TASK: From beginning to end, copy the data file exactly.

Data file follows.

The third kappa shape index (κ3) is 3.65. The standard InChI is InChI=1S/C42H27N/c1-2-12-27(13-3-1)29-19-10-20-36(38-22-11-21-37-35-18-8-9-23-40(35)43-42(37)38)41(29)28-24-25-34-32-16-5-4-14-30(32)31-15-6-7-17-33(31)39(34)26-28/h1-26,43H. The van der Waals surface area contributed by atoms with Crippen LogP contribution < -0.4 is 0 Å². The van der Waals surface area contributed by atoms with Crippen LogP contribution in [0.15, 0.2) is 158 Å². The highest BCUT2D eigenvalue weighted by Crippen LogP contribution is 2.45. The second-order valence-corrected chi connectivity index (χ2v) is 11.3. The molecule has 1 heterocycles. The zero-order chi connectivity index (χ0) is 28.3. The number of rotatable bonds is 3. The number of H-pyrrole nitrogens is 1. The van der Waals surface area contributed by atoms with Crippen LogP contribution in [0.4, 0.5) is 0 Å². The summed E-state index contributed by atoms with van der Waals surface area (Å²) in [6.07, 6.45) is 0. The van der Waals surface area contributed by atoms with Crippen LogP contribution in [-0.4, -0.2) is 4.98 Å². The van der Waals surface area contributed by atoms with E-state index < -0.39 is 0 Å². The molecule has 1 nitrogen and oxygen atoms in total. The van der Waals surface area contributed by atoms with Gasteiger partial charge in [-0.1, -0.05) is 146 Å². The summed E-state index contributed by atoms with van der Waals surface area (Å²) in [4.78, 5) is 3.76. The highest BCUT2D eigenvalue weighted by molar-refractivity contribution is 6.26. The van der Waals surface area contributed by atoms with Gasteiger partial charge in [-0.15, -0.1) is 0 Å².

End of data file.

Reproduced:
The third kappa shape index (κ3) is 3.65. The standard InChI is InChI=1S/C42H27N/c1-2-12-27(13-3-1)29-19-10-20-36(38-22-11-21-37-35-18-8-9-23-40(35)43-42(37)38)41(29)28-24-25-34-32-16-5-4-14-30(32)31-15-6-7-17-33(31)39(34)26-28/h1-26,43H. The van der Waals surface area contributed by atoms with Crippen LogP contribution < -0.4 is 0 Å². The van der Waals surface area contributed by atoms with Crippen LogP contribution in [0.15, 0.2) is 158 Å². The highest BCUT2D eigenvalue weighted by Crippen LogP contribution is 2.45. The second-order valence-corrected chi connectivity index (χ2v) is 11.3. The molecule has 1 heterocycles. The zero-order chi connectivity index (χ0) is 28.3. The number of rotatable bonds is 3. The number of H-pyrrole nitrogens is 1. The van der Waals surface area contributed by atoms with Crippen LogP contribution in [0.4, 0.5) is 0 Å². The summed E-state index contributed by atoms with van der Waals surface area (Å²) in [6.07, 6.45) is 0. The van der Waals surface area contributed by atoms with Crippen LogP contribution in [-0.4, -0.2) is 4.98 Å². The van der Waals surface area contributed by atoms with E-state index < -0.39 is 0 Å². The molecule has 1 nitrogen and oxygen atoms in total. The van der Waals surface area contributed by atoms with Gasteiger partial charge in [-0.1, -0.05) is 146 Å². The summed E-state index contributed by atoms with van der Waals surface area (Å²) in [4.78, 5) is 3.76. The highest BCUT2D eigenvalue weighted by molar-refractivity contribution is 6.26. The van der Waals surface area contributed by atoms with Gasteiger partial charge in [-0.15, -0.1) is 0 Å².